Evaluating IT is complex.
As much as the press has something of a love-hate relationship with technology analysts (did somebody say Magic Quadrant?), we do know that enterprise tech market analysis is a long, complex and convoluted process.
One of the biggest issues is the question of metrics.
Just as we’re getting really clinically competent on machine file log data metrics, the higher tiers of the industry itself are (arguably) becoming ever-harder to track… primarily as a result of the industry (and its multifarious platform-level technologies) moving so fast.
The old technology tool metrics just don’t apply anymore.
Vice president of investor relations and corporate communications at Nutanix is Tonya Chin.
Pointing to the way companies like Salesforce came to market with a cloud subscription model, Chin argues that for Salesforce, early growth was a little less striking than some of the traditional enterprise software firms saw when they were startups.
“They [Salesforce] started by seeing rapid adoption of their subscription model and the company then worked to develop a ‘land and expand’ dynamism. This meant that Salesforce could grow steadily, without worrying about the troughs (that inevitably come along with the spikes) of the traditional software sales and deployment model,” said Chin.
New KPIs, please
Nutanix’s Chin asserts that today, in the Hyperconverged Infrastructure (HCI) sector, we need a new set of Key Performance Indicators (KPIs) and ways to unravel the confusion caused by a complex IT world. She notes that some companies still prefer to deploy software and hardware on-premises — and pay upfront for it. Other customers wish to adopt the cloud as their default choice and pay via a subscription model. What is clear is nearly all customers would like the flexibility of doing both, allowing them to put workloads where they are best suited and pay for them how they choose.
“To serve customers, companies like Nutanix are moving from selling hardware to software. This is perhaps not such a revolutionary change; for many years, makers of appliances only wrapped their software in ‘tin’ for the convenience of buyers or to get a higher revenue number. But the hardware-to-software metamorphosis has certainly affected how influential industry analysts understand what’s going on,” said Chin.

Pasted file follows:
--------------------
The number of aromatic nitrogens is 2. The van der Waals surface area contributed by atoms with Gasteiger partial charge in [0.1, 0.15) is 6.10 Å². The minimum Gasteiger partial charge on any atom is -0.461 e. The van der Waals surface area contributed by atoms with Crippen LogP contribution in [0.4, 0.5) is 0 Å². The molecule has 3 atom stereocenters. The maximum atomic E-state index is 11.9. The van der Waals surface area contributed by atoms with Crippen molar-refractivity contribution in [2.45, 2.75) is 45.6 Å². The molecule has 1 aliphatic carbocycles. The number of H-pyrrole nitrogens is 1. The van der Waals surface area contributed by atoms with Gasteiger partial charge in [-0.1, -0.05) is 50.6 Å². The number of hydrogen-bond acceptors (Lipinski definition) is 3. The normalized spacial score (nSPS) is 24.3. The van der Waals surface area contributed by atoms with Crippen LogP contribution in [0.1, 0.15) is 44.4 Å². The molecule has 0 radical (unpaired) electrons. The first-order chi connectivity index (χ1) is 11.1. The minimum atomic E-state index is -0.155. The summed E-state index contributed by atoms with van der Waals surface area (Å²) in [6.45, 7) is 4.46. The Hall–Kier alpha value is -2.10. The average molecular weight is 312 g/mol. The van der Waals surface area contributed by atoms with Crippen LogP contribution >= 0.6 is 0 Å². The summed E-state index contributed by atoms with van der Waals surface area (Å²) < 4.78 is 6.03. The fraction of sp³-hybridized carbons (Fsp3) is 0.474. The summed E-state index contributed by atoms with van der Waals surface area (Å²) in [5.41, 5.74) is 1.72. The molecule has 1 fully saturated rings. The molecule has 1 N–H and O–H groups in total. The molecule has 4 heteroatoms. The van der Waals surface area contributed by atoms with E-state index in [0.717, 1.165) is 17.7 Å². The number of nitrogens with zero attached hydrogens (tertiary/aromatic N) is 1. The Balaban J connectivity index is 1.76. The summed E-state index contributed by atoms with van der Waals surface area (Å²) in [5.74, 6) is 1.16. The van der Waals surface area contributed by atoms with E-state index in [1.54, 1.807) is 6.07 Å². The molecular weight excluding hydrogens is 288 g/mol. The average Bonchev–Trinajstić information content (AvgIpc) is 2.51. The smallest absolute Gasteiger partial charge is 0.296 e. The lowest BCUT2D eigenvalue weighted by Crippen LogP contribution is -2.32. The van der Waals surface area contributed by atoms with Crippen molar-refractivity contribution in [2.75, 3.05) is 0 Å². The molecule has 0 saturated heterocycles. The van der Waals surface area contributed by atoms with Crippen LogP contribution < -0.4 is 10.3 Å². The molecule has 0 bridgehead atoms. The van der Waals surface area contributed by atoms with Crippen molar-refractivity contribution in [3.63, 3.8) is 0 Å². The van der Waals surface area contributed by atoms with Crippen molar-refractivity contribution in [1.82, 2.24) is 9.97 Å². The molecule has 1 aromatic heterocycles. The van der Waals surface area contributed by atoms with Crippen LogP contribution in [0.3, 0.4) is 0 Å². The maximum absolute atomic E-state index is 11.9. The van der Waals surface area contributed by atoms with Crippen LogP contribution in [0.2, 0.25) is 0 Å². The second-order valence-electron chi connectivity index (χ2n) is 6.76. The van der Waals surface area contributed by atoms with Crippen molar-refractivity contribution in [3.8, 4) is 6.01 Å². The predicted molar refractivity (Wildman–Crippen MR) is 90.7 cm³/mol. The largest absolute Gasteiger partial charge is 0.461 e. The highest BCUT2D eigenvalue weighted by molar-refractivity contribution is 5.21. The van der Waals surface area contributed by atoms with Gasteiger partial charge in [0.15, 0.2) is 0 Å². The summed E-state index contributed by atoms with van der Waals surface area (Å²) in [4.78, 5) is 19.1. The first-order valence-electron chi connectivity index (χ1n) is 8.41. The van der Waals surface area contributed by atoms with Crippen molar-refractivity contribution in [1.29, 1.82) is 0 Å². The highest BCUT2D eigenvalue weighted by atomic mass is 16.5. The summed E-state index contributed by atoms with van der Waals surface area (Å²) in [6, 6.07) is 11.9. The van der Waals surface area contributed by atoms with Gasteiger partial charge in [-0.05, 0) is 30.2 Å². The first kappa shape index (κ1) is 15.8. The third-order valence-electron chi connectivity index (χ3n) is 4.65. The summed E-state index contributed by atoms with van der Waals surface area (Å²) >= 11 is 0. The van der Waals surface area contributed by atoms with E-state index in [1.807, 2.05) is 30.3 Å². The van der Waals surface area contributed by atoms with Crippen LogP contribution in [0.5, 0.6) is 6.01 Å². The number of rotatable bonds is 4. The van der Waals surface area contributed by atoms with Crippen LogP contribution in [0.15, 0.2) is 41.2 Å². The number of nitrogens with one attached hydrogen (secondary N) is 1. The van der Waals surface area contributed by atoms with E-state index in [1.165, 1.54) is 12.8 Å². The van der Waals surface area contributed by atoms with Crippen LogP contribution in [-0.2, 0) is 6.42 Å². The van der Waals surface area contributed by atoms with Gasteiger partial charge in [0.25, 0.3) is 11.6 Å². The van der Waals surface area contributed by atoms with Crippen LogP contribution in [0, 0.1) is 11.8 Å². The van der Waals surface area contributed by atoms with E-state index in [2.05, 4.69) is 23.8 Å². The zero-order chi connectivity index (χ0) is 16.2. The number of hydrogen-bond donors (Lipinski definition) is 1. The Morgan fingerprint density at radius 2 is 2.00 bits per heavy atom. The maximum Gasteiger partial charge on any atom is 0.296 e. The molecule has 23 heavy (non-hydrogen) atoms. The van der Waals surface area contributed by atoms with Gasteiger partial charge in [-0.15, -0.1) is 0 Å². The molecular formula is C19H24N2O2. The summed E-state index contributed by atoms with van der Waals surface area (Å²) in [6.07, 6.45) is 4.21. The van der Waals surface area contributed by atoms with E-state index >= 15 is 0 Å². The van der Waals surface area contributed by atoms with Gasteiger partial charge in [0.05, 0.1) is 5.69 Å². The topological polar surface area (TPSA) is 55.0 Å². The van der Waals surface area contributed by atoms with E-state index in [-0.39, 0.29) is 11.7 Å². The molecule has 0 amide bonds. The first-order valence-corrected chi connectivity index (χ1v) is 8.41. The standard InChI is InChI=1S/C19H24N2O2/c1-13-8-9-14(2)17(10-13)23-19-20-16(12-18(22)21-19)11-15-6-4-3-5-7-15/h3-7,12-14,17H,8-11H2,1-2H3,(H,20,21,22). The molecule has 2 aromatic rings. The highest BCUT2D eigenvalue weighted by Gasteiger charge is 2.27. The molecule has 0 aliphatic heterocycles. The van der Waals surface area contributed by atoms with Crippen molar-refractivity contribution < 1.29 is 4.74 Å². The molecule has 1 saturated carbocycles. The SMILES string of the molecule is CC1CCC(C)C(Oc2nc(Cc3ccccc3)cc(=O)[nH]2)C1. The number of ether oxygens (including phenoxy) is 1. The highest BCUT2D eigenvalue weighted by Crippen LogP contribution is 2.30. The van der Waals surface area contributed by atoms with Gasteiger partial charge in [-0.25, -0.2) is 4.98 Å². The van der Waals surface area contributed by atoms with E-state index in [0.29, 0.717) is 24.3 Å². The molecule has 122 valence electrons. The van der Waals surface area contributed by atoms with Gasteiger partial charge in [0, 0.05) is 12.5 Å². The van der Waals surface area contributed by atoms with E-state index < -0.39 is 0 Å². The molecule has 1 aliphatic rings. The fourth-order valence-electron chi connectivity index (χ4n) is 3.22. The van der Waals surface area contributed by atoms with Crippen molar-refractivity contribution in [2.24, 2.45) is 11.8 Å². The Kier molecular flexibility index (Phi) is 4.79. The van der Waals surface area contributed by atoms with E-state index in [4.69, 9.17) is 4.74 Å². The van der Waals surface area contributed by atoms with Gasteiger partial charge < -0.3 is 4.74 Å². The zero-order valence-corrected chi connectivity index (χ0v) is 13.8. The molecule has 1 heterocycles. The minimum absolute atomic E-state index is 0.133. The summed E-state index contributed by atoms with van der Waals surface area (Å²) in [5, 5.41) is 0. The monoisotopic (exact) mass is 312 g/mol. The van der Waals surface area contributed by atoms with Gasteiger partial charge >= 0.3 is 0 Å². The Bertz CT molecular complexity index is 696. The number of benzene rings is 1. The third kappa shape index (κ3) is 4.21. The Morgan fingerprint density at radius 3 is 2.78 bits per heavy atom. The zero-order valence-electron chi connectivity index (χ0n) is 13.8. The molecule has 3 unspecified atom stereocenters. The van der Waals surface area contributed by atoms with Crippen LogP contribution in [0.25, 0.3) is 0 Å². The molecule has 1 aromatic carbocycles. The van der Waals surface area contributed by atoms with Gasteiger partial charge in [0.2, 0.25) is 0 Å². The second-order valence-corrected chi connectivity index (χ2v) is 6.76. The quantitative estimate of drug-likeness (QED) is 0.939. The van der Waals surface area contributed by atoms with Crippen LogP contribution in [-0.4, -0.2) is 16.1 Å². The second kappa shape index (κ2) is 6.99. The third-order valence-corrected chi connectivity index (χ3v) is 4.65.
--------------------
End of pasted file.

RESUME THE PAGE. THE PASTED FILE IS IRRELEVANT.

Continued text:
As with moving from traditional software to cloud applications, moving from selling boxes to selling software can cloud (pun intended) what’s really going on.
Splintering the spikes
In short, just like Salesforce, Nutanix knows that it (increasingly) won’t get as many of the big revenue spikes large deals will cause, because the new model is based on providing customers with the flexibility of shorter contract durations, which means enterprise software organisations and their partners receive less revenue up front, but have the opportunity to expand over the life of the customer relationship so long as customers are happy.
“Making the transition from hardware takes time for analysts to register the change — and it becomes harder for watchers that aren’t immersed in what has happened in the enterprise software space to see the wood for the trees. Just as annual recurring revenue (ARR) came to be a big indicator of cloud service success, analysts need to see annual contract value (ACV) as the critical KPI of companies like Nutanix during times of transition, rather than focusing on billings and revenue growth in the near term. As the company completes its transition, traditional software metrics, including ARR, will also be important indicators of commercial success,” said Chin.
Nutanix’s Chin notes that Adobe has shown how to pull off a software-to-cloud transition. She also notes that Microsoft, under Satya Nadella, is doing something similar as part of a broader reinvention of its brand and, being such a closely watched company, the tech sector analyst community has picked up on that very quickly.
“But these things can take time. Remember, it’s not so long ago that some analysts considered Amazon to be a disaster in the making because it trades off profitability for growth. Today, it’s recognised as one of the world’s most valuable companies,” said Chin.
The Computer Weekly Developer Network spoke to Nutanix’s Tonya Chin to get her VP-level-view on how we need to look at the longer-term signs of value and move away from short-termism in our quest to gain a 20:20 perspective on the way the market is going to move next.